CERAWeek, the annual industry conference held here in Houston which is discussed more in detail in another article, marked a new level of friendliness and openness between OPEC and U.S. producers after bitterness caused by OPEC’s abandoning its role as market stabilizer in favor of maintaining market share which caused a bitter price war between the two.
OPEC has apparently realized that U.S. producers are here to stay while simultaneously feeling the pain associated with lower oil prices on their budgets. U.S. producers, who cannot by law coordinate production, seem to realize the necessity of OPEC as a market stabilizing force that insures more long-term stability in pricing.
Nevertheless, as we have reported in other articles this week, the U.S. seems to already be going strong again. Rig counts have doubled since June, and inventories have been steadily building. OPEC, through Saudi oil minister al-Falih, is warning the world, and probably U.S. producers in particular, that there will be “no free rides” and output cut extensions are not guaranteed. Some of the Minister’s comments were probably directed at fellow OPEC members, warning them that Saudi Arabia would only continue its substantial cuts if other members did as well.
But OPEC faces a decision, and must do so on rather incomplete data. Minister al-Falih noted that world inventories have not fallen as quickly as he anticipated. While not stated, I think he also did not expect the rather large increase in U.S. production as quickly as it has come.
But now OPEC has a problem. As you are all aware from prior editions of the Five Star Standard¸ the production cuts agreed to by OPEC and the other 11 nations expire in June. OPEC is slated to decide whether or not to extend those production cuts at their meeting in May.
While OPEC continues to tell markets that it is too pre-mature to discuss whether or not continued output cuts are necessary, it has to make a decision in relatively short order. And while Saudi Arabia has every incentive fiscally to continue cuts, they may have some political pressure to increase output as the summer months approach and the Kingdom is forced to utilize substantially more of its own production to feed its increased summer energy demand.
Either way, OPEC members find themselves with a huge dilemma going into their meeting. U.S. drilling activity has surged, but so far the impact on production is limited. While the number of rigs has doubled since hitting the cyclical low at the end of May, output since May of crude and condensates has risen less than 5% and is below the level of the corresponding point from last year.
This makes some sense as there is generally a month or two delay from the decision to drill and when the rig actually arrives on site. Rigging up, drilling, and dismantling can take another month. And then the arrival of the frac crew and well completion can add 2-3 months of delay. In essence, you have a 4-6 month delay from decision to first barrel.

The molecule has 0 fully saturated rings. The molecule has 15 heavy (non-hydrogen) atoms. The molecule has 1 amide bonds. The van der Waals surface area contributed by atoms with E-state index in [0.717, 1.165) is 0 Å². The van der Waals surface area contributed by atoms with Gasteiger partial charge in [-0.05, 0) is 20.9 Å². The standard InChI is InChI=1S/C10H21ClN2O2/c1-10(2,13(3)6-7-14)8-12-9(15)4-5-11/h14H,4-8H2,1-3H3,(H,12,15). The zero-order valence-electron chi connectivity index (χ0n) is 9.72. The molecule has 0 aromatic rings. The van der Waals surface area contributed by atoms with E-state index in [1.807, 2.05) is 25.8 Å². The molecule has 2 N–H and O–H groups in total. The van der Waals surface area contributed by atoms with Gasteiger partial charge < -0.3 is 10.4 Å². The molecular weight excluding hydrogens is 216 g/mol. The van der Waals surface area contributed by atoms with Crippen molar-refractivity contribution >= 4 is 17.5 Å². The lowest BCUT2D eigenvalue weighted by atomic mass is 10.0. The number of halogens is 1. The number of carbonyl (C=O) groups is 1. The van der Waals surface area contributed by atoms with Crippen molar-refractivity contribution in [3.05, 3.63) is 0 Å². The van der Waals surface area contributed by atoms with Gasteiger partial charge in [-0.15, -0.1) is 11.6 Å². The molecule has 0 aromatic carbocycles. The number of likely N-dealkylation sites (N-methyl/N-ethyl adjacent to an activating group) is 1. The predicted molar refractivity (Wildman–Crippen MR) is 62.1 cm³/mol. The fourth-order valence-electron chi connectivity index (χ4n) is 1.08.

And even after that, there is a delay in production data. Production data is published based on calendar months, and output for the first month of a new well is generally significantly lower than subsequent months. Therefore, the production from the new well is not likely to actually be recorded until two months after drilling is complete. Even once the new barrels make it into those numbers, they are still tallied by regulators and then eventually released – resulting in further delay.
Therefore, historically, it can take 9 months for the increase in rig count to show in production figures. While we are seeing output growth in U.S. numbers, those are likely growth numbers for rigs brought online in 3Q 2016. Last quarter 2016, and the first quarter of this year, will not show up in production numbers for a while.
Now clearly, there are some caveats to this. DUC (drilled uncompleted) wells are likely to come to market sooner, and will presumptively be reflected in production numbers more quickly.
But either way, OPEC now faces a bit of a dilemma. They will have to make a decision in about 75 days whether or not to extend output cuts and to try and build a consensus with non-members to continue those cuts using incredibly incomplete data. I continue to believe that they have every incentive to continue production cuts, and indeed, may be starting to become concerned about output shortages in the coming years. But I believe everyone seems to be of the opinion that continued production restraints are necessary to allow the market to rebalance to the level necessary for a sustainable recovery. But we shall see.
By: Ty Chapman
Five Star Metals, Inc.
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